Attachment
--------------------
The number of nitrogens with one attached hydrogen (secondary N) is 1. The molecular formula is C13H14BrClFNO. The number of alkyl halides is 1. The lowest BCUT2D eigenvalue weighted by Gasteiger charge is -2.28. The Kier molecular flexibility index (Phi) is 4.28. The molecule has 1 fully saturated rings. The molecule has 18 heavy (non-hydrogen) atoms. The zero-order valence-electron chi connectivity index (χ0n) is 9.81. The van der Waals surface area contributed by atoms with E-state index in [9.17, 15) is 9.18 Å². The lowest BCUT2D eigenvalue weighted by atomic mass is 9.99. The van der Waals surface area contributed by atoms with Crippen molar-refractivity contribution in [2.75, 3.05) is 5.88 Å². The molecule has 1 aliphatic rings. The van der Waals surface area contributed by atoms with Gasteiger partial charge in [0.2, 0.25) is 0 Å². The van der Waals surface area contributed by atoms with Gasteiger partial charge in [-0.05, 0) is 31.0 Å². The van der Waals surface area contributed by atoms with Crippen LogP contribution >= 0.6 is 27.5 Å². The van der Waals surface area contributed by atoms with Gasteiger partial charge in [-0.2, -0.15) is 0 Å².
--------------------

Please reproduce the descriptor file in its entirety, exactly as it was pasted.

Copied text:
The number of nitrogens with one attached hydrogen (secondary N) is 1. The molecular formula is C13H14BrClFNO. The number of alkyl halides is 1. The lowest BCUT2D eigenvalue weighted by Gasteiger charge is -2.28. The Kier molecular flexibility index (Phi) is 4.28. The molecule has 1 fully saturated rings. The molecule has 18 heavy (non-hydrogen) atoms. The zero-order valence-electron chi connectivity index (χ0n) is 9.81. The van der Waals surface area contributed by atoms with E-state index in [9.17, 15) is 9.18 Å². The lowest BCUT2D eigenvalue weighted by atomic mass is 9.99. The van der Waals surface area contributed by atoms with Crippen molar-refractivity contribution in [2.75, 3.05) is 5.88 Å². The molecule has 1 aliphatic rings. The van der Waals surface area contributed by atoms with Gasteiger partial charge in [0.2, 0.25) is 0 Å². The van der Waals surface area contributed by atoms with Gasteiger partial charge in [-0.05, 0) is 31.0 Å². The van der Waals surface area contributed by atoms with Crippen LogP contribution >= 0.6 is 27.5 Å². The van der Waals surface area contributed by atoms with Gasteiger partial charge in [-0.2, -0.15) is 0 Å².